Was the Republican party's popularity before 1860 a produce of its conservatism rather than radicalism?

Bruce Vail

1st Lieutenant
Joined
Jul 8, 2015
I would love to see someone present the Republicans of the 1850's as anything other than political radicals. That would be a tall task. They are the very definition of political radicals in America.

No party changed America more than they did and in such a short period of time. They had many goals that were extremely radical at the time and they took the powerful cotton industry, and the even more powerful Southern Democrat party in the South, head on. Some of them had terrible motivations and some of them had splendid motivations, but I think radical is a good description of all of them in the early years of the party. They were firebrands, change agents, and willing to risk everything to defeat their political enemies using a multitude of strategies. The party's birth was one of the great stories in American history and is my favorite part of studying the War.

And what were, exactly, the Party's goals that can plausibly described as "extremely radical"?

As discussed earlier in this thread, the "no expansion of slavery" plank was a moderate alternative to immediate abolition. Much of remainder of the platform was a modest reformulation of old-fashioned Whiggery. What was so radical?
 

Old_Glory

2nd Lieutenant
Joined
Sep 26, 2010
Location
NC
And what were, exactly, the Party's goals that can plausibly described as "extremely radical"?

As discussed earlier in this thread, the "no expansion of slavery" plank was a moderate alternative to immediate abolition. Much of remainder of the platform was a modest reformulation of old-fashioned Whiggery. What was so radical?

Abolition of slavery outright was an extremely radical position for that time, yet most who held those feelings were Republicans. I guess it depends on how you view "no expansion of slavery" as a political view in the 1850s.

Why do you feel that "no expansion of slavery" was a moderate position at that time? There is little compromise in that stance. The Northern Republicans would gain all the political power from that position, the Democrats would lose power, and the Southern Democrats would have no access to the new territories. That is not a typical characteristic of a moderate position.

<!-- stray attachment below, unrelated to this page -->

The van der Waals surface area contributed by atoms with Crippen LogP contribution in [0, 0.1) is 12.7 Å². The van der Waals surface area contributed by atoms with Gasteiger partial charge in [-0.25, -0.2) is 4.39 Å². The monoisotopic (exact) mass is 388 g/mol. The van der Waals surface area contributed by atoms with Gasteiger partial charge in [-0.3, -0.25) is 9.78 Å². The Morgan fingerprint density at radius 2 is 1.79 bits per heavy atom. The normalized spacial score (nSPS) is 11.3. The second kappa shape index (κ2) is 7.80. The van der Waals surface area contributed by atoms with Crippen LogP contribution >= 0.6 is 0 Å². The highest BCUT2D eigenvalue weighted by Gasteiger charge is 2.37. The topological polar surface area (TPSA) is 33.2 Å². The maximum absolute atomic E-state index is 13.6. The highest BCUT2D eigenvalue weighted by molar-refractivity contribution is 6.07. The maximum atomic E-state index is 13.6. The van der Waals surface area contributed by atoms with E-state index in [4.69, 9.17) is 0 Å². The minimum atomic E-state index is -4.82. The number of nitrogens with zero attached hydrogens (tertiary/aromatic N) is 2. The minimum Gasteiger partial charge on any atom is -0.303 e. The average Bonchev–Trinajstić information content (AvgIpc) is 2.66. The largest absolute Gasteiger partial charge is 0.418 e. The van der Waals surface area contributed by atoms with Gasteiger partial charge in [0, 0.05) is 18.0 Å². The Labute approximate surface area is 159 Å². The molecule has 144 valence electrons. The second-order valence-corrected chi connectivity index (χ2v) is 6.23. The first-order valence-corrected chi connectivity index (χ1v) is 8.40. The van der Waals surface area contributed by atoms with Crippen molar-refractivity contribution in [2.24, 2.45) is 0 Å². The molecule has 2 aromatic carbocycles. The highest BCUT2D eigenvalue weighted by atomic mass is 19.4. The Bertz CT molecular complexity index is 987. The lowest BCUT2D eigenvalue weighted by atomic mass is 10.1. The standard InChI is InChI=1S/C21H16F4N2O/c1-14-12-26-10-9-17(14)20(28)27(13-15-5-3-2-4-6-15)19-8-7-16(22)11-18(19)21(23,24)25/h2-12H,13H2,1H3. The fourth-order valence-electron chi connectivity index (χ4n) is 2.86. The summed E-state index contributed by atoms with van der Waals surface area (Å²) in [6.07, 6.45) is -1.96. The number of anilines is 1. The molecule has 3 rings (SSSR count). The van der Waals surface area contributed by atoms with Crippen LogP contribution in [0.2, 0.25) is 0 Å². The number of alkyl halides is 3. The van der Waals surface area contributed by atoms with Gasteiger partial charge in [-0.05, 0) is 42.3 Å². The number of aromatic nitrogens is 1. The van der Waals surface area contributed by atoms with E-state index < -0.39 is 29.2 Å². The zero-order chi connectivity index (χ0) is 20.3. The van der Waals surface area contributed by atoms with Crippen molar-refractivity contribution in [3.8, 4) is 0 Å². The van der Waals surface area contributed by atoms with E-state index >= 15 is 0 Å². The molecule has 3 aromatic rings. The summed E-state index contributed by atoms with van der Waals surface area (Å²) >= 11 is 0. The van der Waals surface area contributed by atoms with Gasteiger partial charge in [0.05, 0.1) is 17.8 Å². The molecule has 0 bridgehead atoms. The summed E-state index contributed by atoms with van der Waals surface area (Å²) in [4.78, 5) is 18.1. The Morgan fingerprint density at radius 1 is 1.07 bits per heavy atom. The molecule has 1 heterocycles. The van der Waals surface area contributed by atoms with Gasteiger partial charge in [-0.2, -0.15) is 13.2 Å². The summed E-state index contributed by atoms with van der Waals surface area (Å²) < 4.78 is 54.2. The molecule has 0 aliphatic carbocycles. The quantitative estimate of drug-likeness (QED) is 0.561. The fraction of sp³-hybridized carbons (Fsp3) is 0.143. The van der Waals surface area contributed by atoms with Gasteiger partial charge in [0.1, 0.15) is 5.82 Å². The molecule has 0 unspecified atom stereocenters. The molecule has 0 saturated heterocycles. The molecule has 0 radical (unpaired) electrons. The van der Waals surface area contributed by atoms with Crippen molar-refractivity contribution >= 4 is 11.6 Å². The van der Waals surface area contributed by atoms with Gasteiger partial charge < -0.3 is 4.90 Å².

Bruce Vail

1st Lieutenant
Joined
Jul 8, 2015
Abolition of slavery outright was an extremely radical position for that time, yet most who held those feelings were Republicans. I guess it depends on how you view "no expansion of slavery" as a political view in the 1850s.

Why do you feel that "no expansion of slavery" was a moderate position at that time? There is little compromise in that stance. The Northern Republicans would gain all the political power from that position, the Democrats would lose power, and the Southern Democrats would have no access to the new territories. That is not a typical characteristic of a moderate position.

Well, 'no expansion' seems a moderate position to me because it allows all slaveowners to continue to own/operate their human property indefinitely into the future even if it did withdraw the federal government from any role in expanding or promoting chattel slavery. It certainly is 'moderate' compared to alternatives such as outright abolition, or continued promotion of slavery by the federal government.

It is true that Republicans would gain political power under the 'no-expansion' rubric, but let's not forget the Republican's were able to win the White House in 1860 even under the old system. And Democrats would have access to the new territories on an equal voting basis as Republicans, but they would be merely denied the power to have unfair voting status in the Congress and Electoral College because of the three-fifths clause.

At the end of the day, Southern political leaders correctly viewed the Republican Party as an existential threat to slavery. The Republican Party's attempt to appeal to moderate Northrn voters did not fool them for a second.
 
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LetUsHavePeace

Volunteer
Joined
Dec 1, 2018
What happened to the other 26 seats? Constitutional Unionists?
People whom scholars now label as members of "The Opposition Party" won 19 seats - all of them "new"; but I think your label - Constitutional Unionists is a much better fit.
https://en.wikipedia.org/wiki/Opposition_Party_(Southern_U.S.)

Members who declined to accept any party labels won 15 - 14 of them being"new".
The Know Nothings lost 9 of their 14 seats.
4 new members identified themselves as Whigs even though there had been no Whig party candidates on the ballots.
2 new members identified themselves as Lecompton Democrats.

19+14-9+4-2=26
 

Joshism

2nd Lieutenant
Joined
Apr 30, 2012
Location
Jupiter, FL
If you want to know how conservative the Republican Party was Google August Willich and what his relationship to Karl Marx was like.

It should come as no surprise someone opposed wage slavery was also opposed to wageless slavery. Marx himself followed the American Civil War with interest.

We should keep in mind what while Willich and some of the other 48ers were committed Marxists they were probably even rarer than Abolitionists.
 

tony_gunter

Corporal
Joined
Feb 19, 2011
Location
Mississippi
It should come as no surprise someone opposed wage slavery was also opposed to wageless slavery. Marx himself followed the American Civil War with interest.

We should keep in mind what while Willich and some of the other 48ers were committed Marxists they were probably even rarer than Abolitionists.
Yep. But the idea that they would join a Conservative party is a bit ludicrous since Willich once attempted to kill Marx for being too conservative.
 
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